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The Great American Road Trip Costume
|Costume type:||Costumes for Kids|
This homemade costume for kids entered our 2016 Halloween Costume Contest.
A word from Lindsay, the 'The Great American Road Trip' costume creator:
This year, as our family was on a road trip, we started talking about the essence, spirit, and tradition of road trips, and all the unique, interesting, and sometimes kitschy places people visit when driving across the United States. That conversation is what gave rise to this year's costume: The Great American Road Trip.
My 7-year-old son and 5-year-old daughter always enjoy having coordinated costumes, so we decided to have my son dress as the Largest Twine Ball Rolled by One Man, and my daughter dress as a postcard featuring various road trip locations across the US. The back of the postcard is designed like an actual postcard, complete with a cancelled stamp and a "Wish you were here" message addressed to Grandma.
The Largest Twine Ball rolled by One Man is a real life attraction in Darwin, Minnesota. It was rolled by Francis A. Johnson, who began rolling twine in his basement in 1950. He didn't stop until 1979 when the ball weighed in at nearly 9 tons and measured 12 feet across.
I will admit that the costume was more complicated to make than I had anticipated, and I found myself having to channel my inner Francis A. Johnson and press on even through frustration and discouragement, through a torrential rainstorm that threatened to flood the garage where I was working, through my dog escaping while I was working and me running after him with yards and yards of twine in hand, through moments of self-doubt (maybe I should just go buy a superhero costume at the discount store?!?). The greatest challenge in making the costume was that in order to keep from obstructing the arm, leg, and head openings in the ball, I had to cut the twine and glue it on piece by piece to cover the whole ball. The whole process was quite tedious, but yet someone oddly compelling....and satisfying..........I think I began to understand what made Francis A. Johnson just keep on wrapping (it is said that he worked on the twine ball 4 hours per day every day!). I missed tucking my kids into bed a couple of nights because I was out in the garage working on the Twine Ball, and it made me wonder if Francis A. Johnson had kids and how he balanced his family life with his passion for rolling the Twine Ball. Between the tedium of the gluing and the odd subject of my work, it wasn't long before I was making up a script for a Twine Ball mockumentary in my mind.
To make the costume we began by bending some chicken wire into a roundish shape. I then covered the chicken wire with batting on the inside and outside to keep it from being pokey. I painted the batting brown to camouflage any bits that might peek through the twine. I then set to work painstakingly covering the ball with twine. I tried a few different methods, but in order to keep from obstructing the arm, leg, and head openings, I had to cut the twine and glue it on piece by piece to cover the whole ball. I then went back and wrapped other pieces around and across the ball to give it the look of having actually been wrapped. Once the ball was completely wrapped, I glued some scrap fabric inside the arm and head openings to cover up the loose ends of twine and make it more smooth and comfortable for wearing.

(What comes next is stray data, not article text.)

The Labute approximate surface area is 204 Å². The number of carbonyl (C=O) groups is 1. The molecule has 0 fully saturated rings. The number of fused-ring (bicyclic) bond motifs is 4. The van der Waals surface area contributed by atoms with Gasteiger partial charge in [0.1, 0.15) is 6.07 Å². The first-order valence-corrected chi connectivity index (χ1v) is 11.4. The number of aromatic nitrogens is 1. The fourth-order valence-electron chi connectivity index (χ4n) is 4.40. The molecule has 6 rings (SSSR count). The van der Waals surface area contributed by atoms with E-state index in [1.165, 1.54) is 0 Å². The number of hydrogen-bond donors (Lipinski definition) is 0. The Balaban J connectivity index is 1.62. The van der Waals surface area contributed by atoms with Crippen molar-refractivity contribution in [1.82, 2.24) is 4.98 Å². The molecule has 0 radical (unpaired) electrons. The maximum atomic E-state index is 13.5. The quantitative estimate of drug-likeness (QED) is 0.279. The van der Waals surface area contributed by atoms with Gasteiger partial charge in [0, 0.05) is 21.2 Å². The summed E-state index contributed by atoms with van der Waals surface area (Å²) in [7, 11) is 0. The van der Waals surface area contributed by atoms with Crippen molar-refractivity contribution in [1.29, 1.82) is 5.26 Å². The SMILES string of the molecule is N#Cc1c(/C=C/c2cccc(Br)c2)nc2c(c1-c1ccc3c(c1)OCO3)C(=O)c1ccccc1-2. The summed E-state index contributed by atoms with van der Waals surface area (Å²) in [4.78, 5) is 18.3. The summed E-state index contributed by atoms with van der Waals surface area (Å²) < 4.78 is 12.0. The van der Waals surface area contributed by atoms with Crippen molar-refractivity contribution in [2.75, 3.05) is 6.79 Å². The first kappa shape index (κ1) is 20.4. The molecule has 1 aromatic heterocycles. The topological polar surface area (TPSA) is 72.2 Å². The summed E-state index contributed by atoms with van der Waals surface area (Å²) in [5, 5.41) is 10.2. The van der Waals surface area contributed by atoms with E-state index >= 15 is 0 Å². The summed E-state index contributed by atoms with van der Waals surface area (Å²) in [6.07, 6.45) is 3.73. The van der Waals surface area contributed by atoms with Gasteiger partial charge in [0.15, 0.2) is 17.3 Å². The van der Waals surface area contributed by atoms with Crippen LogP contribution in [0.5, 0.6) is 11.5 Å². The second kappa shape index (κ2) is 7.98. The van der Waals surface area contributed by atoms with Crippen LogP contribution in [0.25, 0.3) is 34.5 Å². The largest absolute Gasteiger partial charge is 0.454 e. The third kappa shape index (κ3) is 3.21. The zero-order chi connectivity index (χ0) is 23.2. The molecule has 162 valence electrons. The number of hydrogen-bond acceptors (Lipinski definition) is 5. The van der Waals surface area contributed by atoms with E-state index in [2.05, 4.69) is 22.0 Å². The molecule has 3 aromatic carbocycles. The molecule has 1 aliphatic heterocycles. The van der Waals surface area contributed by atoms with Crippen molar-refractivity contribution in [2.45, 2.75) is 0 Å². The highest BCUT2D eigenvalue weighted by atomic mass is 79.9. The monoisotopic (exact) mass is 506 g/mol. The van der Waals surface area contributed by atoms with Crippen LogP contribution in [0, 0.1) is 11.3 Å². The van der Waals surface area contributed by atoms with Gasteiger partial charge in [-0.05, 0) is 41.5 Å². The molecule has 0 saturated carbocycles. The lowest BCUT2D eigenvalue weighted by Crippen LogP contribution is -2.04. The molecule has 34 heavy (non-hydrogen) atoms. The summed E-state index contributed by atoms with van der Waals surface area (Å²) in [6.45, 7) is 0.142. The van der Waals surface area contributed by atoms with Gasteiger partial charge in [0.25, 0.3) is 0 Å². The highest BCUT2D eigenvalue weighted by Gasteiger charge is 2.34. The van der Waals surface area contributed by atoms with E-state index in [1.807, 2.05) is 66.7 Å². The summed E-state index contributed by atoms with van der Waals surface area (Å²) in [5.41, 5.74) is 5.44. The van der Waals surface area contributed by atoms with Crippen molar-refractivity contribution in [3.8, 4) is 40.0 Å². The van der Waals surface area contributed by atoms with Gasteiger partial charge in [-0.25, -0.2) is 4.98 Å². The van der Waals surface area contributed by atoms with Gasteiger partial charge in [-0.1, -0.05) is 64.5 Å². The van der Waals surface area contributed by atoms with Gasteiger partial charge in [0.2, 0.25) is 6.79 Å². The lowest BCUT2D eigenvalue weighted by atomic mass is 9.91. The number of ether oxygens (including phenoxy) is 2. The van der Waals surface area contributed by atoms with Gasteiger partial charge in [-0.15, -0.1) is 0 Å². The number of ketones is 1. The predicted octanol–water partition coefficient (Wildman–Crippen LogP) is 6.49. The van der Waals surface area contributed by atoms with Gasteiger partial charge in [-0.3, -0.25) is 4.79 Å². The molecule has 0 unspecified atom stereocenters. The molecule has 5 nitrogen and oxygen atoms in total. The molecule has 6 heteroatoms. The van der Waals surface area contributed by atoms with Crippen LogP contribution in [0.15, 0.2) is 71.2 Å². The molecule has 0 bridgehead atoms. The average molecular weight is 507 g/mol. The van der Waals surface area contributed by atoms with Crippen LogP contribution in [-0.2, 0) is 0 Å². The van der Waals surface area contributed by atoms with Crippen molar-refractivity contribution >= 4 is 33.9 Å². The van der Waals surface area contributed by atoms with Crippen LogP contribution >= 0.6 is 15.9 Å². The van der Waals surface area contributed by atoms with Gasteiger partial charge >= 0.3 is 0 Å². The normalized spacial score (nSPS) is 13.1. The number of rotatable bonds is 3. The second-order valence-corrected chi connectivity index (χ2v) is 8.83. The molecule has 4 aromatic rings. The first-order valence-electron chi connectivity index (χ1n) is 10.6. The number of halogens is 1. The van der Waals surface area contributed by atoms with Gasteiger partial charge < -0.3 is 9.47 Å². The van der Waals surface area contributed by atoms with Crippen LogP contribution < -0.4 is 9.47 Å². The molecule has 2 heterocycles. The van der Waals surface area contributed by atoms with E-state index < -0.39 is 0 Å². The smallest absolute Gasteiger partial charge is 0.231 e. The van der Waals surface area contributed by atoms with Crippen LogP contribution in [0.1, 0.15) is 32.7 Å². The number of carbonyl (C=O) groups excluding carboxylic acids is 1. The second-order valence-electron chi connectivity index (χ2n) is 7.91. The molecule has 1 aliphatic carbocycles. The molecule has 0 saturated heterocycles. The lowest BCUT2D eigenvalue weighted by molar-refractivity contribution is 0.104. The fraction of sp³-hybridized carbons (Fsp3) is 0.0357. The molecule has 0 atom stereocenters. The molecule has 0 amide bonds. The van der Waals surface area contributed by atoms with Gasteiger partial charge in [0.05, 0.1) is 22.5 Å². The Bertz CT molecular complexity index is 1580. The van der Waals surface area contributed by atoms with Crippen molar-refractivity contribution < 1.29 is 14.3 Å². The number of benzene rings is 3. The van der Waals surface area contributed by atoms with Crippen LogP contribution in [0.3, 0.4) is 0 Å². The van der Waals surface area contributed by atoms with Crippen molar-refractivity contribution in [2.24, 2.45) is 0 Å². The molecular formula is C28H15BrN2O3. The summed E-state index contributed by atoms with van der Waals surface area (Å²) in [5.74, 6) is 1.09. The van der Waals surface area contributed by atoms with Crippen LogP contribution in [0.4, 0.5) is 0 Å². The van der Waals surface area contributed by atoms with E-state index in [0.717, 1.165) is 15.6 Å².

I then took an old ball cap and covered the logo with a laminated American flag. Using some fairly heavy duty wire, I cut it to length and then poked it down through the hat and glued it in place. I made the sign from foam board and poster board. I decorated each side as desired and then glued them together, sandwiching the wire in between so that you get the effect of the sign being suspended over the twine ball. I kept the design of the signs true to the style of the actual signage you would see at the Twine Ball in Darwin, MN.
The postcard is made out of the remains of an appliance box. I cut the pieces to size, primed them, and then drew the design on each piece and labeled and painted it as shown. I used leftover twine to attach the front and back of the postcard so they can be worn sandwich board style.
This is definitely the most unique costume either of my children have ever worn. Believe it or not we actually had some fairly tense negotiations related to sorting out which child was going to get to be the Twine Ball.
We had a lot of fun working on this as a family. It inspired some research and some study of geography as well as many nostalgic musings for my husband and I as we reminisced about taking road trips during a simpler era of paper maps and kids moving freely around the back of the vehicle, unharnessed and free to harass one another without the distractions of handheld games and portable DVD players.
We plan to do our best to keep the Great American Road Trip alive, and Darwin, Minnesota is on our itinerary!